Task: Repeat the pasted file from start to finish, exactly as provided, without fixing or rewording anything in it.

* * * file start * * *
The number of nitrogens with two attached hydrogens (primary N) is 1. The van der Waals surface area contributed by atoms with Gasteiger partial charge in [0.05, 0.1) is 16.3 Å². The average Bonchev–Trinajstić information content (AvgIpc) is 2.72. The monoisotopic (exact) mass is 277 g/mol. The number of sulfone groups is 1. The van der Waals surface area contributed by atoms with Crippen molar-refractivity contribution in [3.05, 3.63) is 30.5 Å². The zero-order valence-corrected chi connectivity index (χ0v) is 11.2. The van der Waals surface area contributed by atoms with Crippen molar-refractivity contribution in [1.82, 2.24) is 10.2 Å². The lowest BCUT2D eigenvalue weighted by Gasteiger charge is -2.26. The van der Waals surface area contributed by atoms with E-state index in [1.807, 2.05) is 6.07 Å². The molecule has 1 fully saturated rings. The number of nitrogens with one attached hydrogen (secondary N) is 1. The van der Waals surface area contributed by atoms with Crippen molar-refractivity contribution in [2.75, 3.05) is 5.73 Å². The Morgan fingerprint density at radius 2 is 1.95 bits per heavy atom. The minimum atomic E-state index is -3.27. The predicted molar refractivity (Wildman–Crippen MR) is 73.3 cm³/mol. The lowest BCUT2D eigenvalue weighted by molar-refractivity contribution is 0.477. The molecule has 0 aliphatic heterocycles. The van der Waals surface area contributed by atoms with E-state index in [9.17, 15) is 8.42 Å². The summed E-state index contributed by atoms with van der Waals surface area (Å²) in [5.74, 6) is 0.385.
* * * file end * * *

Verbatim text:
The number of nitrogens with two attached hydrogens (primary N) is 1. The van der Waals surface area contributed by atoms with Gasteiger partial charge in [0.05, 0.1) is 16.3 Å². The average Bonchev–Trinajstić information content (AvgIpc) is 2.72. The monoisotopic (exact) mass is 277 g/mol. The number of sulfone groups is 1. The van der Waals surface area contributed by atoms with Crippen molar-refractivity contribution in [3.05, 3.63) is 30.5 Å². The zero-order valence-corrected chi connectivity index (χ0v) is 11.2. The van der Waals surface area contributed by atoms with Crippen molar-refractivity contribution in [1.82, 2.24) is 10.2 Å². The lowest BCUT2D eigenvalue weighted by Gasteiger charge is -2.26. The van der Waals surface area contributed by atoms with E-state index in [1.807, 2.05) is 6.07 Å². The molecule has 1 fully saturated rings. The number of nitrogens with one attached hydrogen (secondary N) is 1. The van der Waals surface area contributed by atoms with Crippen molar-refractivity contribution in [2.75, 3.05) is 5.73 Å². The Morgan fingerprint density at radius 2 is 1.95 bits per heavy atom. The minimum atomic E-state index is -3.27. The predicted molar refractivity (Wildman–Crippen MR) is 73.3 cm³/mol. The lowest BCUT2D eigenvalue weighted by molar-refractivity contribution is 0.477. The molecule has 0 aliphatic heterocycles. The van der Waals surface area contributed by atoms with E-state index in [9.17, 15) is 8.42 Å². The summed E-state index contributed by atoms with van der Waals surface area (Å²) in [5.74, 6) is 0.385.